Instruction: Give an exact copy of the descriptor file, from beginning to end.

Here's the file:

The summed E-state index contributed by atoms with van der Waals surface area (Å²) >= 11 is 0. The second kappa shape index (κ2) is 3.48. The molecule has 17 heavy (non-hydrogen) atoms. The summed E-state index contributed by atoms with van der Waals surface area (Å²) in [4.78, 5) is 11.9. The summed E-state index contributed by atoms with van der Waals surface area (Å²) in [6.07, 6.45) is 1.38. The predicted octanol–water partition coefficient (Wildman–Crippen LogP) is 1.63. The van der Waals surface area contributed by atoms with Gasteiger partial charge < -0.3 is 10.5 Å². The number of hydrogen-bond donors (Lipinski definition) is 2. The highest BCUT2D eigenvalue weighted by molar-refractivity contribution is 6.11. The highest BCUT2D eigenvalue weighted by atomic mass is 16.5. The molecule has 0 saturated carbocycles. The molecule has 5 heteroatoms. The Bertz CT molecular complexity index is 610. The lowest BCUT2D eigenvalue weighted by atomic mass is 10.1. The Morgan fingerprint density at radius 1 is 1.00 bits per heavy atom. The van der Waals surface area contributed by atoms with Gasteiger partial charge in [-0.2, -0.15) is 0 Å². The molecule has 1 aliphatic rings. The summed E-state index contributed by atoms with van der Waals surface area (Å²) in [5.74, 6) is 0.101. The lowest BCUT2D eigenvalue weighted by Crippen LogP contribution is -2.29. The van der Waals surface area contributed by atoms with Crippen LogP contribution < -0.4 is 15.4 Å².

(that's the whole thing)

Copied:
The summed E-state index contributed by atoms with van der Waals surface area (Å²) >= 11 is 0. The second kappa shape index (κ2) is 3.48. The molecule has 17 heavy (non-hydrogen) atoms. The summed E-state index contributed by atoms with van der Waals surface area (Å²) in [4.78, 5) is 11.9. The summed E-state index contributed by atoms with van der Waals surface area (Å²) in [6.07, 6.45) is 1.38. The predicted octanol–water partition coefficient (Wildman–Crippen LogP) is 1.63. The van der Waals surface area contributed by atoms with Gasteiger partial charge < -0.3 is 10.5 Å². The number of hydrogen-bond donors (Lipinski definition) is 2. The highest BCUT2D eigenvalue weighted by molar-refractivity contribution is 6.11. The highest BCUT2D eigenvalue weighted by atomic mass is 16.5. The molecule has 0 saturated carbocycles. The molecule has 5 heteroatoms. The Bertz CT molecular complexity index is 610. The lowest BCUT2D eigenvalue weighted by atomic mass is 10.1. The Morgan fingerprint density at radius 1 is 1.00 bits per heavy atom. The van der Waals surface area contributed by atoms with Gasteiger partial charge in [-0.2, -0.15) is 0 Å². The molecule has 1 aliphatic rings. The summed E-state index contributed by atoms with van der Waals surface area (Å²) in [5.74, 6) is 0.101. The lowest BCUT2D eigenvalue weighted by Crippen LogP contribution is -2.29. The van der Waals surface area contributed by atoms with Crippen LogP contribution < -0.4 is 15.4 Å².